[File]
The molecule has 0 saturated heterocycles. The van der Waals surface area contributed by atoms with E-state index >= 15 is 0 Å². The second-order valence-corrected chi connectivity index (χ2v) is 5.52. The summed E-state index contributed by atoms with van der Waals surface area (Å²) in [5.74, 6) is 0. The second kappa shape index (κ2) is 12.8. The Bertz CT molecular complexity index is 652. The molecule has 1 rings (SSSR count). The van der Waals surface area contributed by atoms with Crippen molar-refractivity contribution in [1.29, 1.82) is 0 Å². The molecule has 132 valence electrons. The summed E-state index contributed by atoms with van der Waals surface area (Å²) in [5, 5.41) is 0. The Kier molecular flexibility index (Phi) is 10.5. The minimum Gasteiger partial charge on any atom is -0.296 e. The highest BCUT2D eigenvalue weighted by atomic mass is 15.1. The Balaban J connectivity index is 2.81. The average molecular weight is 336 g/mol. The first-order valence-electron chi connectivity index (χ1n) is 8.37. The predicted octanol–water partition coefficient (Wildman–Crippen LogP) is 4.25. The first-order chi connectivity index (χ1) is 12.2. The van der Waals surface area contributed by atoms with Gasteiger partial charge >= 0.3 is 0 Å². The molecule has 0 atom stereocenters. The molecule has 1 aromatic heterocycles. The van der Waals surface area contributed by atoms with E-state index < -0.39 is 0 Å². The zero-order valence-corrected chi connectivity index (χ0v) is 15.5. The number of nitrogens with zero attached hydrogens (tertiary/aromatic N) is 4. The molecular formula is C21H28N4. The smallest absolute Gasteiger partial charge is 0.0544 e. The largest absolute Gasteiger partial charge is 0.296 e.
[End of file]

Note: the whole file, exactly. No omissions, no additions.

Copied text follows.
The molecule has 0 saturated heterocycles. The van der Waals surface area contributed by atoms with E-state index >= 15 is 0 Å². The second-order valence-corrected chi connectivity index (χ2v) is 5.52. The summed E-state index contributed by atoms with van der Waals surface area (Å²) in [5.74, 6) is 0. The second kappa shape index (κ2) is 12.8. The Bertz CT molecular complexity index is 652. The molecule has 1 rings (SSSR count). The van der Waals surface area contributed by atoms with Crippen molar-refractivity contribution in [1.29, 1.82) is 0 Å². The molecule has 132 valence electrons. The summed E-state index contributed by atoms with van der Waals surface area (Å²) in [5, 5.41) is 0. The Kier molecular flexibility index (Phi) is 10.5. The minimum Gasteiger partial charge on any atom is -0.296 e. The highest BCUT2D eigenvalue weighted by atomic mass is 15.1. The Balaban J connectivity index is 2.81. The average molecular weight is 336 g/mol. The first-order valence-electron chi connectivity index (χ1n) is 8.37. The predicted octanol–water partition coefficient (Wildman–Crippen LogP) is 4.25. The first-order chi connectivity index (χ1) is 12.2. The van der Waals surface area contributed by atoms with Gasteiger partial charge >= 0.3 is 0 Å². The molecule has 0 atom stereocenters. The molecule has 1 aromatic heterocycles. The van der Waals surface area contributed by atoms with E-state index < -0.39 is 0 Å². The zero-order valence-corrected chi connectivity index (χ0v) is 15.5. The number of nitrogens with zero attached hydrogens (tertiary/aromatic N) is 4. The molecular formula is C21H28N4. The smallest absolute Gasteiger partial charge is 0.0544 e. The largest absolute Gasteiger partial charge is 0.296 e.